Skip to main content

A Ghost and the Boy with A Box on His Head review






I'm hesitant to even describe the basic plot of this film in fear that I could possibly lessen the experience of watching it. I'll use IMDB as my spoiler threshold and not go any further than its synopsis but in my humble opinion you should go into this film with nothing more than its title. Just take my word for it and watch it, the film is wonderfully innovative from a visual perspective and deeply touching from an emotional perspective. To describe the film in a word, its beautiful. I emailed Philp Blue immediately after seeing the film even though I had an interview scheduled with him two days later. I wanted to say "thank you" for sending me the screener but mostly I wanted to start talking about the film. I didn't want to wait two days, I wanted to talk about this film immediately.

 I remember the conversation I had with some friends after we saw PULP FICTION for the first time. We stood next to our cars for close to an hour and talked about the film. We were all heading to the same place but taking separate cars and we couldn't wait 15 minutes to start dissecting what we just saw. I'm in no way saying that A GHOST AND THE BOY WITH A BOX ON HIS HEAD is PULP FICTION but it did hit me in the gut in a similar way. Both films contain elements I had seen before but I had never seen them presented in "that" way. With GHOST AND THE BOY I'm sure people will make comparisons to Michel Gondry's ETERNAL SUNSHINE OF THE SPOTLESS MIND and while those comparisons will be valid and worth exploring I hope people will recognize how truly unique this film is.

This film takes what could be an uncomfortable subject matter and addresses it in a poetic and at times lyrical manner. We are never spoon fed opinions about what the film is trying to say instead we are given a window into a young man's mind and allowed to draw our own conclusions about the deeper meaning of the film. This is one of those rare films that you can appreciate on multiple levels either simultaneously or individually on separate viewings.

After seeing this film one of the first questions you will ask yourself is "who the fuck is Mykal Rees-Davies?" I hadn't seen him in anything prior to this film but dear god he is the real deal and I fully expect to be seeing more of him. The film is centered on Theo (Rees-Davies) and his projection of the ideal woman in Sadie (Catherine Velarde)

The cast here is great all around. Most independent films of this size can look great now thanks to the affordability of digital cameras. I stress the word can in that last sentence, they "can" look great is a far cry from they all look great. Back to the cast. Casting is where we can see the small budget these days. The aesthetic playing field has been somewhat leveled but there isn't really a way to cover up amateurish performances and the acting in this film is fantastic.



As you can tell I was completely taken by this film and look forward to seeing it again, soon. The film will be playing at the Arizona International Film Festival on Friday April 24th at The Screening Room at 10pm. Find out more information on the film through the Official Website and or like them on Facebook.



Comments

Popular posts from this blog

THE True Bromance Film Podcast - Spider-Man: Into the Spider-Verse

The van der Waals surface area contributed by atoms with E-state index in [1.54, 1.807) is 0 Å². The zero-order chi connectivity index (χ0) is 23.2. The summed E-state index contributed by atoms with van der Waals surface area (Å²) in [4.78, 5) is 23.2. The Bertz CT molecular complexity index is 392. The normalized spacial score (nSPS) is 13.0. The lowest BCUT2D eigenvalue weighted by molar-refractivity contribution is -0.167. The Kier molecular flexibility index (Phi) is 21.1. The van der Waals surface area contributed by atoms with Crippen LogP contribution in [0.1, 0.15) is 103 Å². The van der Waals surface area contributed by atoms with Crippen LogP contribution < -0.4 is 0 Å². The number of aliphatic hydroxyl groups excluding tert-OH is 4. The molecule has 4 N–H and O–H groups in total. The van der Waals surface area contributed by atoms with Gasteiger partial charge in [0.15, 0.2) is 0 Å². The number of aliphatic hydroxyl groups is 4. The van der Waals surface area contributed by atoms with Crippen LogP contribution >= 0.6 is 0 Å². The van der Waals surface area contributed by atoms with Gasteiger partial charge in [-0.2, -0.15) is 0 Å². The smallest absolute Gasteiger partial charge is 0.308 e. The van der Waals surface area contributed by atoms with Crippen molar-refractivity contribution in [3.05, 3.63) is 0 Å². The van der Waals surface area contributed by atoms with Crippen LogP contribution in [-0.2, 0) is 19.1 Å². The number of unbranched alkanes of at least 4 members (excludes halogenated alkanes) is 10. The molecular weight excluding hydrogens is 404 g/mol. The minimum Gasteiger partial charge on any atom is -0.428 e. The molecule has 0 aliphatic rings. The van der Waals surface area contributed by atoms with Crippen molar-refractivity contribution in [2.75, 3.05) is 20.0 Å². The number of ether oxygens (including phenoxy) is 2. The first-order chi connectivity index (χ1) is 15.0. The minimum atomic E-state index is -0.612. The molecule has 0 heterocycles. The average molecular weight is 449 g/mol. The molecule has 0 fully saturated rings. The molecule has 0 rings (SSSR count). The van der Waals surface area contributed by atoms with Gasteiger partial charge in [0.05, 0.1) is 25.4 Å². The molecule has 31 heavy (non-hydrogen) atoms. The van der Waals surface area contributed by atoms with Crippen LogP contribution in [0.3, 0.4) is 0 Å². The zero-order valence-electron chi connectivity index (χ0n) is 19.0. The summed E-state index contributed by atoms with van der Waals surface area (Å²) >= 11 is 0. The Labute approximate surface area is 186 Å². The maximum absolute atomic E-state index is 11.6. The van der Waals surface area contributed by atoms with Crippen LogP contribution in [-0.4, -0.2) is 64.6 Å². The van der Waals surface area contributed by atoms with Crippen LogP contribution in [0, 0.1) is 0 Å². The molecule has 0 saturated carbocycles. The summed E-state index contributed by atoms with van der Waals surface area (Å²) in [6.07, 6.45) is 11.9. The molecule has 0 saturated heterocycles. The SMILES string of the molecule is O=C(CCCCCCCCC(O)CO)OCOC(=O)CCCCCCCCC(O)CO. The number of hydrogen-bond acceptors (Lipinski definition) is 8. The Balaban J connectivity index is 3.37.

Episode 208 - Spider-Man: Into the Spider-Verse

We like to keep up with the latest and greatest in the film universe so for this episode we're dialing up Spider-Man: Into the Spider-Verse. In a world where superhero films saturate the market, can an animated feature distinguish itself from the pack?

MOVIES DISCUSSED THIS WEEK:

A Fistful of Dollars, The Favourite, Skyscraper, The Meg, RBG, Ant-Man and the Wasp, Searching, Spider-Man: Into the Spider-Verse


NO ALTERNATIVE review

Depression is often marked by sadness, despair, and hopelessness. The sense that things will not get better is something most of us pass through at different points in our lives. But depression is something more than that. It’s not just a temporary feeling, it’s a debilitating emotional state that you can’t simply pull yourself out of. The angry outbursts, irritability, and frustration that come along with depression can isolate individuals suffering from this condition and push them deeper into their own thoughts. Everyone needs to be heard and sometimes those who can’t express themselves in traditional forms find their voice in art.
Edvard Munch wrestled with agoraphobia and frequently had hallucinations, one of which inspired THE SCREAM, a painting so iconic that even the most casual art enthusiast is familiar with the piece.  Sylvia Plath took a more direct approach with THE BELL JAR and laid out the details of her depression with brutal honesty. Briana Dickerson a white suburba…

Film Threat Presents launches at Comic Con with The Theta Girl

33 years after its premiere as the rogue, iconoclastic fanzine championing indie film, Film Threat is back. First as a website, FilmThreat.com, relaunched last year, and now as a distribution label, catering to the same demographic that loved the disruptive magazine so much during its print run between 1985 and 1997.

The first release, scheduled for September 18th, is the micro-budget indie horror film THE THETA GIRL.

THE THETA GIRL, a feature film produced by first-time filmmakers David Axe and Christopher Bickel, has been currently ravaging the film festival circuit and building a dedicated fanbase.

"I'm proud to screen for you the trailer for THE THETA GIRL, a film that warped my mind," said Film Threat's Chris Gore at his FUTURE INDIES YOU MUST SEE panel at San Diego Comic-Con. He went on, "This is the first film that we are releasing under our new 'Film Threat Presents' label. I think you can tell from this teaser, it's the type of film you wo…